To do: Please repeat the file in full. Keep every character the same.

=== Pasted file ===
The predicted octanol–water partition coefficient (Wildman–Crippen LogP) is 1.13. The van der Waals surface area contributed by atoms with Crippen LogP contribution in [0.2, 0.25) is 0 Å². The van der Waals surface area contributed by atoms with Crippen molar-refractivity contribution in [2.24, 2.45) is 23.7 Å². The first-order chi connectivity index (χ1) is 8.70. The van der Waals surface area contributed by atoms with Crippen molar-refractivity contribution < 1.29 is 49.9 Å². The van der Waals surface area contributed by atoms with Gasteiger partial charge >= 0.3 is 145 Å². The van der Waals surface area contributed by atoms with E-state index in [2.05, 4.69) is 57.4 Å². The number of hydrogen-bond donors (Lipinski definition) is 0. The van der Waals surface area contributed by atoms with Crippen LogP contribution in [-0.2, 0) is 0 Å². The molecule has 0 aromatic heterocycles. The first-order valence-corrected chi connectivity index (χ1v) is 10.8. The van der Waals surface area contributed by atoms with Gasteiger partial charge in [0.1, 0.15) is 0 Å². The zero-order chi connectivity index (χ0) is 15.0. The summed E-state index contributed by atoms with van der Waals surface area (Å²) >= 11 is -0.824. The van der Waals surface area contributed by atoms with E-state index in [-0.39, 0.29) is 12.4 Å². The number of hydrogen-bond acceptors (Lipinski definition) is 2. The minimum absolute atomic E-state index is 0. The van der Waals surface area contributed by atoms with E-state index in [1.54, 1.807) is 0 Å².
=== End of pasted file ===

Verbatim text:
The predicted octanol–water partition coefficient (Wildman–Crippen LogP) is 1.13. The van der Waals surface area contributed by atoms with Crippen LogP contribution in [0.2, 0.25) is 0 Å². The van der Waals surface area contributed by atoms with Crippen molar-refractivity contribution in [2.24, 2.45) is 23.7 Å². The first-order chi connectivity index (χ1) is 8.70. The van der Waals surface area contributed by atoms with Crippen molar-refractivity contribution < 1.29 is 49.9 Å². The van der Waals surface area contributed by atoms with Gasteiger partial charge >= 0.3 is 145 Å². The van der Waals surface area contributed by atoms with E-state index in [2.05, 4.69) is 57.4 Å². The number of hydrogen-bond donors (Lipinski definition) is 0. The van der Waals surface area contributed by atoms with Crippen LogP contribution in [-0.2, 0) is 0 Å². The molecule has 0 aromatic heterocycles. The first-order valence-corrected chi connectivity index (χ1v) is 10.8. The van der Waals surface area contributed by atoms with Gasteiger partial charge in [0.1, 0.15) is 0 Å². The zero-order chi connectivity index (χ0) is 15.0. The summed E-state index contributed by atoms with van der Waals surface area (Å²) >= 11 is -0.824. The van der Waals surface area contributed by atoms with E-state index in [-0.39, 0.29) is 12.4 Å². The number of hydrogen-bond acceptors (Lipinski definition) is 2. The minimum absolute atomic E-state index is 0. The van der Waals surface area contributed by atoms with E-state index in [1.54, 1.807) is 0 Å².